When Relapse is Part of Addiction Recovery

alcohol addiction relapse
Big Book of Alcoholics Anonymous, p85

I’m back! Back to writing and blogging for myself and not just for work. I wish that I could say that I’m back and I’ve stayed sober for the last couple of years, but that wouldn’t be the truth. I had a relapse in September 2019. Fortunately, it was a one-time, one-day relapse, from which I got right back on the wagon. It was a huge blow to my ego and to my self-worth, knocking me to my knees in shame and humiliation, which is probably why it’s taken me over a year to write about it. I won’t go into the gory details of that horrible day. Suffice it to say, I was an alcoholic being an alcoholic, and it wasn’t pretty. However, looking back now, I can clearly see some important lessons that I needed to learn.

Lessons My Relapse Taught Me

My relapse taught me a lot about myself, my recovery, and my loved ones. Here are a few of the most important things I learned:

I need a recovery program. In the year or so before my relapse, I had fallen away from AA. Nothing bad happened, I just allowed other aspects of my life to get in the way of going to meetings. I really think that I thought I was far out of harm’s way, that I wouldn’t drink again ever. After all, I had been sober for almost seven years. Complacency. How many times had I been warned about it in meetings? Way too many to count. Yet, I allowed it to happen to me. I know that there are some sober people who don’t need a recovery program to stay that way. I also know now, that I do.

I have to manage stress and anxiety more effectively. When I was in active addiction, the way that I coped with stress and anxiety was to drink. When I got into recovery, I learned other coping skills to manage them. Things like self-care, talking to another alcoholic, H.A.L.T. (to be aware if I am hungry, angry, lonely, or tired), going to meetings, taking a nap, writing, praying, and other healthy activities helped me handle life on life’s terms. Prior to my relapse, I had returned to old behavior, and started stuffing feelings of stress and anxiety. I didn’t use my healthy coping skills consistently, making a disaster just waiting to happen. And then it did.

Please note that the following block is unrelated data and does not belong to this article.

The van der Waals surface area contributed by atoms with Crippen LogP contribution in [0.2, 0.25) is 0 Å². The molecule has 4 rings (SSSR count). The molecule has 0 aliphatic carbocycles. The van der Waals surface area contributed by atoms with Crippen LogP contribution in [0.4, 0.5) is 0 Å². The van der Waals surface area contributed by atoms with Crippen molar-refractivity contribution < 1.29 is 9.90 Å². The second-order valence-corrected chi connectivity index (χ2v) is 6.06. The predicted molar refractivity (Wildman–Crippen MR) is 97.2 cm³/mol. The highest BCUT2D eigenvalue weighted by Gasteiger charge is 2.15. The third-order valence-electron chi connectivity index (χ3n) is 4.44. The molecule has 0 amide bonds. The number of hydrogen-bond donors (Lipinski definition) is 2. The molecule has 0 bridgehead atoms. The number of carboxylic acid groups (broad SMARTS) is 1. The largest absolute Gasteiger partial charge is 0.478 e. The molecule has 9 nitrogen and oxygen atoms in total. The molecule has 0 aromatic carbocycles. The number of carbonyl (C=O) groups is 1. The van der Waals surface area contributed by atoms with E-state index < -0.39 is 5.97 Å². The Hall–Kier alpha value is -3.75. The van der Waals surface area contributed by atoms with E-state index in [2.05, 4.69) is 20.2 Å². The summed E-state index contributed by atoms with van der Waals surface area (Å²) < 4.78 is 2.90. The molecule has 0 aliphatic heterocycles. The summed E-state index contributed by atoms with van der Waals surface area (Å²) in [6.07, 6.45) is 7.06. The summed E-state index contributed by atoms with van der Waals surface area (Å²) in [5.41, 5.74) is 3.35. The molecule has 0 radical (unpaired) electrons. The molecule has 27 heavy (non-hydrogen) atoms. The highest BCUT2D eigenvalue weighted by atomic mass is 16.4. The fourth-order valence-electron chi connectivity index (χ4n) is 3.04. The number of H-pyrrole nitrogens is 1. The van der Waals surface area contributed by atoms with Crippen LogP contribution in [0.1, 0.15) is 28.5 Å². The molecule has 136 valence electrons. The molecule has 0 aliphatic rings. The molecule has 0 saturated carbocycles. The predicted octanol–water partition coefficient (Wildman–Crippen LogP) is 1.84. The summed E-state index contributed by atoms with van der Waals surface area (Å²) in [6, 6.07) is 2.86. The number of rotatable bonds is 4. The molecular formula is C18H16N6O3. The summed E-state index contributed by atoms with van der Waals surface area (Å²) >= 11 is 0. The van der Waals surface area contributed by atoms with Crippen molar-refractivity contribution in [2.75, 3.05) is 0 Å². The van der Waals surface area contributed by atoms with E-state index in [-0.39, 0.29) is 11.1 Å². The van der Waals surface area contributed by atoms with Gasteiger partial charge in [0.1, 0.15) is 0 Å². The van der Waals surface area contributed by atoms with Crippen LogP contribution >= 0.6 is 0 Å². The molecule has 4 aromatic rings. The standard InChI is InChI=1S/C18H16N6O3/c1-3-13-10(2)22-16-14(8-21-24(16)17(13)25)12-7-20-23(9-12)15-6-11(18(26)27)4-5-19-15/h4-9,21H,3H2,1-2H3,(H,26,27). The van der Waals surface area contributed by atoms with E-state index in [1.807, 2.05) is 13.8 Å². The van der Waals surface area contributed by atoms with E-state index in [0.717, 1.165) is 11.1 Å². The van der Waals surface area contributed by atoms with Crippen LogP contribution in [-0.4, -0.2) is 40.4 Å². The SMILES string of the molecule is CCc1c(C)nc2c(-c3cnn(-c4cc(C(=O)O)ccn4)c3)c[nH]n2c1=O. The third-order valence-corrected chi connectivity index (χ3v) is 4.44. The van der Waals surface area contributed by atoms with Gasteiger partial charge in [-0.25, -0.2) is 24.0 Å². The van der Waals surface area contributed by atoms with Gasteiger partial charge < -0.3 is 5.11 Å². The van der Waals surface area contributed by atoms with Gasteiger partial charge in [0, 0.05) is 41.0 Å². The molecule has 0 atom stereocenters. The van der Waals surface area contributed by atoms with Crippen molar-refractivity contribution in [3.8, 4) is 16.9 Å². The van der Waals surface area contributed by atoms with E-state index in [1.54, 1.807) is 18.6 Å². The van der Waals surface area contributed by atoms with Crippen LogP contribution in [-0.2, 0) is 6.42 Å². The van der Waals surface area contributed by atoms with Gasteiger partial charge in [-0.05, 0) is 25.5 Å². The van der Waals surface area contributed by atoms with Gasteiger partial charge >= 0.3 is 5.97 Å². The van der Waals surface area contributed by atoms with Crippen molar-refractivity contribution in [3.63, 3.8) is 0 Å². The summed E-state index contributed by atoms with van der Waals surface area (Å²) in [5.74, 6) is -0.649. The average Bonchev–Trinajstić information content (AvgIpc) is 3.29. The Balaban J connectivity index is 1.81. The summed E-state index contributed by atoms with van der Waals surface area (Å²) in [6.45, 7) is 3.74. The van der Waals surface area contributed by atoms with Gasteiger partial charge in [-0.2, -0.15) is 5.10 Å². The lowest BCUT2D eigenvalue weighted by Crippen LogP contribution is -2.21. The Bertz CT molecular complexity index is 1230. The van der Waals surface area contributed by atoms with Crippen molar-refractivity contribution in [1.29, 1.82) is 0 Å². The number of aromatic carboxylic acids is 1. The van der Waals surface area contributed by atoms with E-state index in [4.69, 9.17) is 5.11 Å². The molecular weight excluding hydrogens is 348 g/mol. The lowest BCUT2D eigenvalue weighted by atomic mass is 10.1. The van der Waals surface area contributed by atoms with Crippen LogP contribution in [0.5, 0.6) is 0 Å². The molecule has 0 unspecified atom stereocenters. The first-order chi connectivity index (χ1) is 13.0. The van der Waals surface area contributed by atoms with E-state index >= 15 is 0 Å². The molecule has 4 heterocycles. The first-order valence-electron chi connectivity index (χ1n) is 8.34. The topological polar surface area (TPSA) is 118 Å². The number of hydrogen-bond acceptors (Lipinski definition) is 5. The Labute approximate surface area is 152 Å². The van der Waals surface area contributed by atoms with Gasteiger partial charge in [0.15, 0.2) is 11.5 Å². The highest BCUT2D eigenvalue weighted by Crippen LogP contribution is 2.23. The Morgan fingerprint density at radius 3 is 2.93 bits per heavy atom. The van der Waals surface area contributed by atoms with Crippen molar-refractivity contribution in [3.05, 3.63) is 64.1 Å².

You do go right back to where you left off. The only thing different about my drinking when I relapsed in relation to my old, active addiction drinking, was that I no longer had a tolerance to the booze. One of my last drunks in 2012 ended with me in the hospital following a blackout and a handful of pills. My relapse, though not as serious, ended up with a blackout and a trip to the hospital. Thank God it didn’t end in handcuffs, which happened more times than I care to share in my previous drinking.

My family loves me unconditionally. After my relapse, I felt terrible guilt and shame. But it wasn’t because of anything my husband, daughter, or stepson said or did. They were nothing but loving and supportive in the days and weeks that followed. They loved me through it, with graciousness and mercy, and I am so very grateful.

Relapse is a Part of Recovery

I’ve always hated the saying, “Relapse is part of recovery.” I felt like it justified an addict’s or alcoholic’s choice to pick up again. My feeling about it hasn’t completely changed, but it’s loosened up a bit. I can see now that for many of us who are in recovery, relapse is part of the process. It’s something that we can learn and grow from, enhancing our recovery. It’s risky though. One relapse can be (and has been, for many) a fatal action. Luckily for me, that wasn’t the case, but I certainly don’t want to risk it again. So, I will remember the truths I listed above and always remember that I am not recovered, I’m recovering – hopefully forever. 


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